Scope and Content Notes

This week I've continued to work on processing the amazing photographs and documents contained in our Nag Hammadi collection! In addition, I've completed a bit more work on the Dead Sea Scrolls files. Specifically, I have created something called "scope and content" notes for each series and subseries in the collection. In this week's blog post, I thought it might be helpful for me to explain the purpose of these notes, and also to introduce everyone to the closely related concept of a "finding aid."

In brief, a scope and content note is a prose paragraph(s) telling the researcher "the range and topical coverage of the described materials, often mentioning the form and arrangement of the materials and naming significant organizations, individuals, events, places, and subjects represented. The purpose of this scope and content note is to assist readers in evaluating the potential relevance of the materials to their research. It may highlight particular strengths of, or gaps in, the described information entered in other parts of the finding aid" (many thanks to my erudite Honnold/Mudd supervisor, Lisa Crane, for this excellent explanation). 

If you're a researcher, one of the first things you'll want to do when you're in an archive is examine the scope and content note(s) for a collection in which you're interested. These can save you a ton of time, because they'll clue you in fast and early to the contents of a particular grouping of documents. If there's nothing useful to your work there, you know it would be more productive for you to move on and spend your time elsewhere.

So what do these notes actually look like? To help orient you, I've taken a couple of screenshots of the ones I designed today. You'll notice I've already entered them in Archivist Toolkit. Here's an image of the Series-level Dead Sea Scroll scope and content note:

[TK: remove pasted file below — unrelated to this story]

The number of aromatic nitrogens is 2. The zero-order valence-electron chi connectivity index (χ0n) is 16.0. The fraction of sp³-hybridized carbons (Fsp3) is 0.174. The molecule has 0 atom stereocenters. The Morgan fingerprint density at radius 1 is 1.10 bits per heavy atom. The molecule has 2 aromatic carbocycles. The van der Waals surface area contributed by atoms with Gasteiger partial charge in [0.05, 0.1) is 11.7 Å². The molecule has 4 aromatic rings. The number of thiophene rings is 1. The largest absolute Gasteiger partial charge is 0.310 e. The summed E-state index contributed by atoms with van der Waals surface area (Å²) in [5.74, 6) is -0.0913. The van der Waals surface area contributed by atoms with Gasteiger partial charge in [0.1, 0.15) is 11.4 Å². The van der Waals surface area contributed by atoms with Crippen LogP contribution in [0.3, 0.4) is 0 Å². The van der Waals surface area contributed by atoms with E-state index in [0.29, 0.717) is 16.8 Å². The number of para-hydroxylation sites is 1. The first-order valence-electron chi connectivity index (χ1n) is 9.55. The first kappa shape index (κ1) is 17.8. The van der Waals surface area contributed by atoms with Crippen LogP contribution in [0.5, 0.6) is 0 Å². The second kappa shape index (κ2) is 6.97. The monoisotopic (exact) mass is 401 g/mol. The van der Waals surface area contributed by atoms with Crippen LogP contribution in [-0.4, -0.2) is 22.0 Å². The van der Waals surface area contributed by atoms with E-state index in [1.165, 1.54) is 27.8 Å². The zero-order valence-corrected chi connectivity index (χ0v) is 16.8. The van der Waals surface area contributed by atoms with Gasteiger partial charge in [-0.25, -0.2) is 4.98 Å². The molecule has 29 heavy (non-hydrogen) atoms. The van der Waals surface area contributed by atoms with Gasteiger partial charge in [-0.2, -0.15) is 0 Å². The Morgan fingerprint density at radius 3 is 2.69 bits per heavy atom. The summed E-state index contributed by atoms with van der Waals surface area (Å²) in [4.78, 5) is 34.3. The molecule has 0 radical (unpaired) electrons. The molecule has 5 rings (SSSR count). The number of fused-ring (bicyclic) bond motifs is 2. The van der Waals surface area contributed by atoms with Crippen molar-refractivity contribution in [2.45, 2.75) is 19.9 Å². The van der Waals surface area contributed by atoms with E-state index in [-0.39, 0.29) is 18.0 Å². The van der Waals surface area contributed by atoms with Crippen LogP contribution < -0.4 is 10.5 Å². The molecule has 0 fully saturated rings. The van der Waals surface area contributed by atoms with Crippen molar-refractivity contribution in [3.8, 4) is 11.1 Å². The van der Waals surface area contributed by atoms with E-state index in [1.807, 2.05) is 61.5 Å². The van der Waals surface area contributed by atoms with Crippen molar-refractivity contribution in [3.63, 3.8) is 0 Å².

DSS Series level scope and content note_blog ready.bmp
If you want to get even more detailed, you can then proceed to investigate one of the Subseries-level scope and content notes, which look like this:

DSS Subseries level scope and content note_blog ready.bmp
Does that make sense? I hope so! With this in mind, then, it's possible for us to learn more about what a finding aid is. You can think about a finding aid as a much more detailed version of a scope and content note. People have created these for centuries in order to try and help make vast quantities of documents more manageable to sift through (think about how important that would be in the pre-digital world!). In fact, there is even evidence that the ancient Sumerians carved finding aids into clay tablets so that they could easily locate important bureaucratic records (!

Finding aids will often contain a significant amount of background information, such as a biography of the documents' creator, a historical chronology of important events which relate to the collection, etc. This can help a researcher contextualize the records s/he will find if they choose to study a particular group of records. The finding aid will also probably explain how the collection is organized, and perhaps even contain a detailed overview of the materials it includes. A good archivist will normally create a finding aid in the course of processing a collection. Indeed, this is usually the final step in processing, because by then the records will have been properly conserved and arranged in their final order, and the archivist will be quite familiar with the contents of the entire collection.